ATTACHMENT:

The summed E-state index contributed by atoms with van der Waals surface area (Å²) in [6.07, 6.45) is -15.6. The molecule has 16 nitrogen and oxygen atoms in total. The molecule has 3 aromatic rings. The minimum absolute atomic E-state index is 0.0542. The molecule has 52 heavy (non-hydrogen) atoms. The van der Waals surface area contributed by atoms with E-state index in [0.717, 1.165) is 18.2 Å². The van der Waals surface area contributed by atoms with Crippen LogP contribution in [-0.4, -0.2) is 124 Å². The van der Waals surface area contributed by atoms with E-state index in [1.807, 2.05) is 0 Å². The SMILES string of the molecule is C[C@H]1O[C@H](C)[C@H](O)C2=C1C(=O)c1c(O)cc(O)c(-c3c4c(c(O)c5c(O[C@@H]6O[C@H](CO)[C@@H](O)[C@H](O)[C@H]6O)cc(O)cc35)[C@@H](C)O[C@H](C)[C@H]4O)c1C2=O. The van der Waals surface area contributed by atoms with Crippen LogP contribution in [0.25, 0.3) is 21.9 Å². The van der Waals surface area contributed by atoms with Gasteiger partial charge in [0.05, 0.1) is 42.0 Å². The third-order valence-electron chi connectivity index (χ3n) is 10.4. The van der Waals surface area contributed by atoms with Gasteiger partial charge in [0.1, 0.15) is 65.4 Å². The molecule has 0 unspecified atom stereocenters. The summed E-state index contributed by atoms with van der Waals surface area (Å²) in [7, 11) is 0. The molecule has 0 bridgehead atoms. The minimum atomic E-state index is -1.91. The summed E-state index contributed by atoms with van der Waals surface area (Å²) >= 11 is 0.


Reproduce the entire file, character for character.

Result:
The summed E-state index contributed by atoms with van der Waals surface area (Å²) in [6.07, 6.45) is -15.6. The molecule has 16 nitrogen and oxygen atoms in total. The molecule has 3 aromatic rings. The minimum absolute atomic E-state index is 0.0542. The molecule has 52 heavy (non-hydrogen) atoms. The van der Waals surface area contributed by atoms with E-state index in [0.717, 1.165) is 18.2 Å². The van der Waals surface area contributed by atoms with Crippen LogP contribution in [-0.4, -0.2) is 124 Å². The van der Waals surface area contributed by atoms with E-state index in [1.807, 2.05) is 0 Å². The SMILES string of the molecule is C[C@H]1O[C@H](C)[C@H](O)C2=C1C(=O)c1c(O)cc(O)c(-c3c4c(c(O)c5c(O[C@@H]6O[C@H](CO)[C@@H](O)[C@H](O)[C@H]6O)cc(O)cc35)[C@@H](C)O[C@H](C)[C@H]4O)c1C2=O. The van der Waals surface area contributed by atoms with Crippen LogP contribution in [0.25, 0.3) is 21.9 Å². The van der Waals surface area contributed by atoms with Gasteiger partial charge in [0.05, 0.1) is 42.0 Å². The third-order valence-electron chi connectivity index (χ3n) is 10.4. The van der Waals surface area contributed by atoms with Gasteiger partial charge in [0.1, 0.15) is 65.4 Å². The molecule has 0 unspecified atom stereocenters. The summed E-state index contributed by atoms with van der Waals surface area (Å²) in [7, 11) is 0. The molecule has 0 bridgehead atoms. The minimum atomic E-state index is -1.91. The summed E-state index contributed by atoms with van der Waals surface area (Å²) >= 11 is 0.